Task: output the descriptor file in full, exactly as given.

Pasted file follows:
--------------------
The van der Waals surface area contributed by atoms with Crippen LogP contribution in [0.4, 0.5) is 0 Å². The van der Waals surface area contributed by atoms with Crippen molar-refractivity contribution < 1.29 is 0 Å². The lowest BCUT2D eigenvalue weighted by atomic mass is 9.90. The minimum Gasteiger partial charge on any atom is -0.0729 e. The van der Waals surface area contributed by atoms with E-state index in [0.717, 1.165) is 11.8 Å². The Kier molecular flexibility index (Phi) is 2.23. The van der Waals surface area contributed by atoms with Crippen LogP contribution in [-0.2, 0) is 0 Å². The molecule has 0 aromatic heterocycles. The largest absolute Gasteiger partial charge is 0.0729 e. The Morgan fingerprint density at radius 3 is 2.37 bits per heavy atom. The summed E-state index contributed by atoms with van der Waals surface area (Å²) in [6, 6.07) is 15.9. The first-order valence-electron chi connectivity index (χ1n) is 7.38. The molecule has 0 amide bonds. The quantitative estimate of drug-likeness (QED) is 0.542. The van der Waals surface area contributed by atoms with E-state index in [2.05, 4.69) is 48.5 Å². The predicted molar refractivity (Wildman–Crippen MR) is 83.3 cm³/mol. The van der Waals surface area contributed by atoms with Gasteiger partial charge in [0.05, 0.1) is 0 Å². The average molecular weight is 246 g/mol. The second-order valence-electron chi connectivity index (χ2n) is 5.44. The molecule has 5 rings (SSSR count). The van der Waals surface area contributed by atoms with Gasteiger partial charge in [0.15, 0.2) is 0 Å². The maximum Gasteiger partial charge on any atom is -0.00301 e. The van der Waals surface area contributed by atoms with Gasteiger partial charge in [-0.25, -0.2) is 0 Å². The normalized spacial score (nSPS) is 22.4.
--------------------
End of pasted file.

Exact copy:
The van der Waals surface area contributed by atoms with Crippen LogP contribution in [0.4, 0.5) is 0 Å². The van der Waals surface area contributed by atoms with Crippen molar-refractivity contribution < 1.29 is 0 Å². The lowest BCUT2D eigenvalue weighted by atomic mass is 9.90. The minimum Gasteiger partial charge on any atom is -0.0729 e. The van der Waals surface area contributed by atoms with E-state index in [0.717, 1.165) is 11.8 Å². The Kier molecular flexibility index (Phi) is 2.23. The van der Waals surface area contributed by atoms with Crippen LogP contribution in [-0.2, 0) is 0 Å². The molecule has 0 aromatic heterocycles. The largest absolute Gasteiger partial charge is 0.0729 e. The Morgan fingerprint density at radius 3 is 2.37 bits per heavy atom. The summed E-state index contributed by atoms with van der Waals surface area (Å²) in [6, 6.07) is 15.9. The first-order valence-electron chi connectivity index (χ1n) is 7.38. The molecule has 0 amide bonds. The quantitative estimate of drug-likeness (QED) is 0.542. The van der Waals surface area contributed by atoms with E-state index in [2.05, 4.69) is 48.5 Å². The predicted molar refractivity (Wildman–Crippen MR) is 83.3 cm³/mol. The van der Waals surface area contributed by atoms with Gasteiger partial charge in [0.05, 0.1) is 0 Å². The average molecular weight is 246 g/mol. The second-order valence-electron chi connectivity index (χ2n) is 5.44. The molecule has 5 rings (SSSR count). The van der Waals surface area contributed by atoms with Gasteiger partial charge in [0.15, 0.2) is 0 Å². The maximum Gasteiger partial charge on any atom is -0.00301 e. The van der Waals surface area contributed by atoms with Gasteiger partial charge in [-0.25, -0.2) is 0 Å². The normalized spacial score (nSPS) is 22.4.